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Biden Aims to Enlist Allies at UN      09/21 06:12

   President Joe Biden planned to use his first address before the U.N. General 
Assembly to reassure other nations of American leadership on the global stage 
and call on allies to move quickly and cooperatively to address the festering 
issues of the COVID-19 pandemic, climate change and human rights abuses.

   NEW YORK (AP) -- President Joe Biden planned to use his first address before 
the U.N. General Assembly to reassure other nations of American leadership on 
the global stage and call on allies to move quickly and cooperatively to 
address the festering issues of the COVID-19 pandemic, climate change and human 
rights abuses.

   Biden, who arrived in New York on Monday evening to meet with 
Secretary-General Antonio Guterres ahead of Tuesday's address, offered a 
full-throated endorsement of the body's relevance and ambition at a difficult 
moment in history.

   The president, in brief remarks at the start of his meeting with Guterres, 
returned to his mantra that "America is back" -- a phrase that's become 
presidential shorthand meant to encapsulate his promise to take a dramatically 
different tack with allies than predecessor Donald Trump.

   "The vision of the United Nations has never been short on ambition, any more 
than our Constitution," Biden said.

   But the president was facing a healthy measure of skepticism from allies 
during his week of high-level diplomacy. The opening months of his presidency 
have included a series of difficult moments with friendly nations that were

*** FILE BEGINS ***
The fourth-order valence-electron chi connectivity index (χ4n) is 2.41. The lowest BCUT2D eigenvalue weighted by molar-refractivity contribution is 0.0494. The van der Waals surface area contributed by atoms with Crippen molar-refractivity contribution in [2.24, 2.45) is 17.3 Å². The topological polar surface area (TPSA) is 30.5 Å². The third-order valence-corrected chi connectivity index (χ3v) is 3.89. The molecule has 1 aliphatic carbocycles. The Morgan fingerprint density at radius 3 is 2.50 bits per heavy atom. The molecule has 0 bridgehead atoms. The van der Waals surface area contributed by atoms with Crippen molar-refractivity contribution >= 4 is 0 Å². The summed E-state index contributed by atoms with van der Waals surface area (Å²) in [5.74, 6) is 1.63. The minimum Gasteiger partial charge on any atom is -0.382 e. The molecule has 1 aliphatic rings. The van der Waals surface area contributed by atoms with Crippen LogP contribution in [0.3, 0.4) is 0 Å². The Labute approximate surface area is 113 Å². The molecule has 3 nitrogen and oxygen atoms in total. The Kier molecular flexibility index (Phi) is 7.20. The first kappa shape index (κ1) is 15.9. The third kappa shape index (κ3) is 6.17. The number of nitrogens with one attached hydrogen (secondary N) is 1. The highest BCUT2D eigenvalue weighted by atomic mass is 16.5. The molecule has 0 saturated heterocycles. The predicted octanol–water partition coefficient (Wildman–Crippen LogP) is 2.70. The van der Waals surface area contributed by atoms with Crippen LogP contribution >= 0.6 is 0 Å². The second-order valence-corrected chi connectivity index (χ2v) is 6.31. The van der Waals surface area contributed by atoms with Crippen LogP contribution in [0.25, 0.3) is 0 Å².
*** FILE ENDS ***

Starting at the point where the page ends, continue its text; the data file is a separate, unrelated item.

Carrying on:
expecting greater cooperation from Biden following four years of Trump's 
"America first" approach to foreign policy.

   Eight months into his presidency, Biden has been out of sync with allies on 
the chaotic ending to the U.S. war in Afghanistan. He has faced differences 
over how to go about sharing coronavirus vaccines with the developing world and 
over pandemic travel restrictions. And there are questions about the best way 
to respond to military and economic moves by China.

   Biden also finds himself in the midst of a fresh diplomatic spat with 
France, the United States' oldest ally, after announcing plans -- along with 
Britain -- to equip Australia with nuclear-powered submarines. The move is 
expected to give Australia improved capabilities to patrol the Pacific amid 
growing concern about the Chinese military's increasingly aggressive tactics, 
but it upended a French defense contract worth at least $66 billion to sell 
diesel-powered submarines to Australia.

   French Foreign Minister Jean-Yves Le Drian said Monday there was a "crisis 
of trust" with the U.S. as a result of the episode.

   Before Biden's arrival, EU Council President Charles Michel strongly 
criticized the Biden administration for leaving Europe "out of the game in the 
Indo-Pacific region" and ignoring the underlying elements of the trans-Atlantic 
alliance -- transparency and loyalty -- in the withdrawal from Afghanistan and 
the announcement of the U.S.-U.K.-Australia alliance.